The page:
portance what the conventional par of exchange is, as whether a piece of linen or of broadcloth should be measured by a yard or an ell. The actual exchange is never regulated by the medium or any other par, but by the relative value of bullion in the two countries at the time of the transaction ; by the relative proportions between the value of gold and silver established in their respective laws; by the prohibitions of exportation of bullion sometimes existing, and the duties upon its exportation levied at others; by the laws, which, in some countries, make gold alone, in others silver alone, in others again both silver and gold, legal tenders for the payment of debts ; by the existing condition of the commerce of the two countries, and of each of them with all the rest of the world; and last, and most of all, by the substitution of paper currency instead of the precious metals, in one or both of the countries, and the existing depreciation of the paper.
But the law of the United States, first enacted on the 31st July, 1789, sect. 18, prescribing that, for the payment of duties, the pound sterling of Great Britain shall be estimated at 4 dollars 44 cents, (U. S. Laws, Bioren's edition, vol. 2, page 22] is not so indifferent. This provision of the law has been continued in both the collection laws, since enacted, and, by that of 2d March 1799, [3 U. S. Laws, sect. 61, page 193] is still in force.
By section 30 of the act of Congress of 31st July, 1789, the duties were made receivable in gold and silver coin only; the gold coins of France, England, Spain, and Portugal, and all other gold of equal fineness, at 89 cents per pennyweight; the Mexican dollar at 100 cents; the crowns of France and England at one dollar and 11 cents each, and all silver coins of equal fineness at one dollar and eleven cents per ounce.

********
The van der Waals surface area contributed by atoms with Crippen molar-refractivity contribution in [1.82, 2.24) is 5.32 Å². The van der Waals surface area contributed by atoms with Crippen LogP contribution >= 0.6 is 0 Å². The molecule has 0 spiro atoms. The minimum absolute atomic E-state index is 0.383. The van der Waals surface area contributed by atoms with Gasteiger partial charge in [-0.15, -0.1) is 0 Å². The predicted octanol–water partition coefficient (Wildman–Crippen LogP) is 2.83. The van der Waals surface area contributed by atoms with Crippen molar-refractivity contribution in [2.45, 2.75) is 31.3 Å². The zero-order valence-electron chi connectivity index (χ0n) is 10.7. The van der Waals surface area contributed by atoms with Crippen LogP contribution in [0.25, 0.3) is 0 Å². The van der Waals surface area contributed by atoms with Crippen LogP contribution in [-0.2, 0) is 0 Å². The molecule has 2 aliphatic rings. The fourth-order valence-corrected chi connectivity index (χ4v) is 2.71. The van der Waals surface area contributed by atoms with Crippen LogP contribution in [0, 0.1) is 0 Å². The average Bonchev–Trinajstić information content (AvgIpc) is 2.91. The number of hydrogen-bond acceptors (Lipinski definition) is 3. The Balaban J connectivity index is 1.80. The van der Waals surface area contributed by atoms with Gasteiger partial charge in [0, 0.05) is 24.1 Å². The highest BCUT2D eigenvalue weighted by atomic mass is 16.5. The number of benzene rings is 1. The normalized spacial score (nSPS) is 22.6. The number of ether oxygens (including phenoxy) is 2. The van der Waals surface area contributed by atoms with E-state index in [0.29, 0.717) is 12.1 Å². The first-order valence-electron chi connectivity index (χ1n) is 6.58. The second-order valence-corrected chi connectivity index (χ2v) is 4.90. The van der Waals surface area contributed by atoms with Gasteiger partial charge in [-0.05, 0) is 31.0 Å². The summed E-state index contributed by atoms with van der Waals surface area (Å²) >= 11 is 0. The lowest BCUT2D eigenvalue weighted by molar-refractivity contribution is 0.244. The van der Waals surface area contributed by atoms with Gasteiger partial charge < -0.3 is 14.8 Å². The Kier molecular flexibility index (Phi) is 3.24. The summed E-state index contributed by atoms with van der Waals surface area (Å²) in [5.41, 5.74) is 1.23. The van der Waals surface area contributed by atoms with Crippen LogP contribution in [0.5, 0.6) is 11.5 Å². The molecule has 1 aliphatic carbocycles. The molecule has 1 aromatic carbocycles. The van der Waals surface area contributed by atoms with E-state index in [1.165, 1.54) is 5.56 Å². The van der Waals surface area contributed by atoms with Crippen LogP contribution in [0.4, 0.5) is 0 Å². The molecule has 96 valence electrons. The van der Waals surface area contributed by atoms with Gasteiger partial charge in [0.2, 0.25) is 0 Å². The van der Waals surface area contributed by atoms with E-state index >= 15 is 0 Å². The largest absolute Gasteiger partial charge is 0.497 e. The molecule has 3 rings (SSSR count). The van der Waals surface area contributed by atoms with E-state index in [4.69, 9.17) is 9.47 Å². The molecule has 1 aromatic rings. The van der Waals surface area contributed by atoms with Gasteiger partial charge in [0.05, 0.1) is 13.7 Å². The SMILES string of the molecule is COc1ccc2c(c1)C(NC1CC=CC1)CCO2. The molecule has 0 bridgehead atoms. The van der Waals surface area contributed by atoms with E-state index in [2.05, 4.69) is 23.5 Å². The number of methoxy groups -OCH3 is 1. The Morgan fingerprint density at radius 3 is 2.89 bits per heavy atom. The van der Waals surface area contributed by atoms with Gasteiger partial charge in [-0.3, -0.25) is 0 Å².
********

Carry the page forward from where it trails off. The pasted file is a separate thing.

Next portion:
As this was one of the first experiments of legislation under the present constitution of the United States, it is unnecessary to make upon it many of the remarks which suggest themselves ; but, with regard to those of its provisions which are still in force, let us observe,
That, on the 31st July, 1789, there had been no suspension of specie payments by the Bank of England. The pouad sterling, if paid in gold, yielded 113.0014 grains of pure metal. If paid in silver, 1718.72 grains of pure silver.
That the dollars and cents in which this pound sterling was estimated by the act of 31st July, 1789, were not the dollars and cents of the standard now established, but of the standard established by the resolution of the old Congress of 8th August, 1786, and their ordinance of 16th October of the same year, (1 U. S. Laws, page 646] by which the dollar was to contain 375.64 grains of pure silver, and the eagle 246.268 grains of pure gold.
This dollar had been assumed as the money unit of the United States, upon a report from the Board of Treasury, dated 8th April, 1786, from which report it appears that the board intended and believed that it would be of equal value with the Spanish dollar, then